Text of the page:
Legislators and Human Rights Activists Hail the Passage of Legislation to end Barbaric Practice of Shackling Incarcerated Pregnant Women
Albany, NY (May 20, 2009) Human rights advocates and champions of criminal justice reform joined today with sponsors of the “Anti Shackling Bill” (S.1290-A/A.3373-A) to hail the Senate and Assembly’s passage of legislation that prohibits the inhumane practice of shackling pregnant inmates who are in labor.
The “Anti-Shackling Bill” is sponsored by Senator Velmanette Montgomery (D-Brooklyn) and Assemblyman Nick Perry (D-Brooklyn).
Their bill prohibits state and local correctional authorities from using restraints on a pregnant female inmate who is being transported for childbirth, during labor and delivery, and in post-natal recovery. An exception to this rule is made under extraordinary circumstances where restraints are determined to be necessary to prevent the woman from injuring herself, medical or correctional personnel. In these instances, a pregnant woman may be cuffed by one wrist.
“This practice is barbaric and unconscionable,” said Senator Montgomery, noting that among the women incarcerated in New York State prison during 2007 and 2008, 61 and 69 were pregnant, respectively. Montgomery, who chairs the Senate Committee on Children and Families, said that the use of shackles presents a grave health risk for both the mother and her unborn child.”
“This legislation is absolutely the right move. The notion that in 2009, pregnant women can be chained and shackled is inhumane. Our society is better than that,” said “Senator Montgomery has shown a great deal of diligence and I commend her for working so tirelessly to get this bill passed.”
The American College of Obstetricians and Gynecologists and the American Public Health Association have condemned the practice of shackling, recognizing that it compromises women’s health and causes severe pain and trauma. The Center for Reproductive Rights points out that unrestrained movement is critical during labor, delivery, and the post-delivery recovery period. Shackles hamper a woman’s ability to move to alleviate the pain of her contractions, which increases stress on the woman’s body and may decrease the flow of oxygen to her fetus.
Since 2000, four states - California, Illinois, Vermont and New Mexico - have passed legislation restricting the unnecessary use of restraints on pregnant women in prison. “Our State must join ranks with other leaders in the fight for human rights and support healthy pregnancies and deliveries for all New Yorkers,” declared Senator Montgomery.
"While the Department of Correction has expressed that they are somewhat sensitive to the inappropriateness of shackling women during labor, the fact that this practice is still an option that is available creates a sense of concern that needs to be addressed," said Assemblyman N. Nick Perry. "This legislation takes that option off the table, and ensures that women in labor will not have to endure the health risk and the indignity of being shackled as they bring their newborn into this world.”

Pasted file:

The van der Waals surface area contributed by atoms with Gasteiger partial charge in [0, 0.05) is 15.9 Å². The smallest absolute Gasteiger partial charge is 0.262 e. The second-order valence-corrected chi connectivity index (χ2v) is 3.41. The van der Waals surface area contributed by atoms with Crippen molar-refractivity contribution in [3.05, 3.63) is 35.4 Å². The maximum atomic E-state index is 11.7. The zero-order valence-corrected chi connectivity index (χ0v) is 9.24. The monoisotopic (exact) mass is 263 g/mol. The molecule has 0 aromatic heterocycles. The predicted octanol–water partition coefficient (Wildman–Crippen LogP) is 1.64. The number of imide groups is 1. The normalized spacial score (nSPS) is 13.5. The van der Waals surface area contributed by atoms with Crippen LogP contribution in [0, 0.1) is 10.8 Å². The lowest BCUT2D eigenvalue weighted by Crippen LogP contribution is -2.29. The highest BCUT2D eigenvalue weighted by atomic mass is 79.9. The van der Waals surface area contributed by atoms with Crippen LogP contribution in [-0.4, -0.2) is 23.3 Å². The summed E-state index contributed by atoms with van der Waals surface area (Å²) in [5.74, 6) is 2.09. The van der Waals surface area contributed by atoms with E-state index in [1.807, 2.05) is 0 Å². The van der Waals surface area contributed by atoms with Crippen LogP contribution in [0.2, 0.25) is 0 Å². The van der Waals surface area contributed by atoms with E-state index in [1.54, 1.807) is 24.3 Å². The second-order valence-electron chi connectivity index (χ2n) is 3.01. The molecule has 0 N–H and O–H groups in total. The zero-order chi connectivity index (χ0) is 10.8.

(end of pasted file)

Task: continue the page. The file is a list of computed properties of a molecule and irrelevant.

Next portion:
Senator Montgomery, Assembly Perry and their legislative colleagues Senator Diane Savino (D-Staten Island/Brooklyn), Senator Eric Adams (D-Brooklyn) and Assemblywoman Inez D. Barron were joined at the press conference by representatives of the Correctional Association of New York, The Center for Reproductive Rights, Human Rights Watch, and M. Tracey Brooks, President and CEO of Family Planning Advocates of New York State, as well as several formerly incarcerated women who were pregnant while in prison.
“Restricting the use of restraints on incarcerated women in labor will not jeopardize the safety of correctional or medical staff. Revising New York’s statute will provide clear guidance for state and local correctional facilities and eliminate inconsistencies in shackling policies across the state. The Montgomery/Perry bill takes a critical step toward ensuring safe and humane treatment for women in prison and their babies,” Serena Alfieri, Associate Director of Policy Women in Prison Project, The Correctional Association of New York.
“It is long past time for New York to end this inhumane practice. Childbirth can be difficult under the best of circumstances; this practice is not only degrading, but dangerous to the mother and child. The idea of a woman bolting and fleeing in the midst of childbirth is ludicrous and should not be used as an excuse,” said Senator Diane Savino (D-Staten Island/Brooklyn).
"There are certain practices that have no place in a society that respects human rights. The shackling of pregnant women is one of them. Today, New York legislators can set an example for the rest of the country and declare that this dangerous and degrading practice will not be tolerated here,” said Meghan Rhoad, Women's Rights Division, Human Rights Watch.
“Shackling pregnant women is a dangerous and inhumane practice that belongs in the Dark Ages,” said Senator Eric Schneiderman (D-Manhattan/Bronx). “There's a reason obstetricians are so strongly opposed to this practice. The use of restraints on women in labor is not only cruel, it poses serious and unnecessary risks to the health of both the mother and her child. We have a responsibility to ensure the well-being of newborn babies is protected, no matter where they happen to be born.”
“As a former practicing nurse and the Chairwoman of the Senate Committee on Crime Victims, Crime and Correction, I am in full support of this legislation to end the dangerous and degrading shackling of pregnant inmates in labor. Restraining women during labor is inhumane and rarely necessary in terms of security. I commend my colleagues for addressing this important women’s healthcare issue,” said Senator Ruth Hassell-Thompson (D-Bronx/Westchester).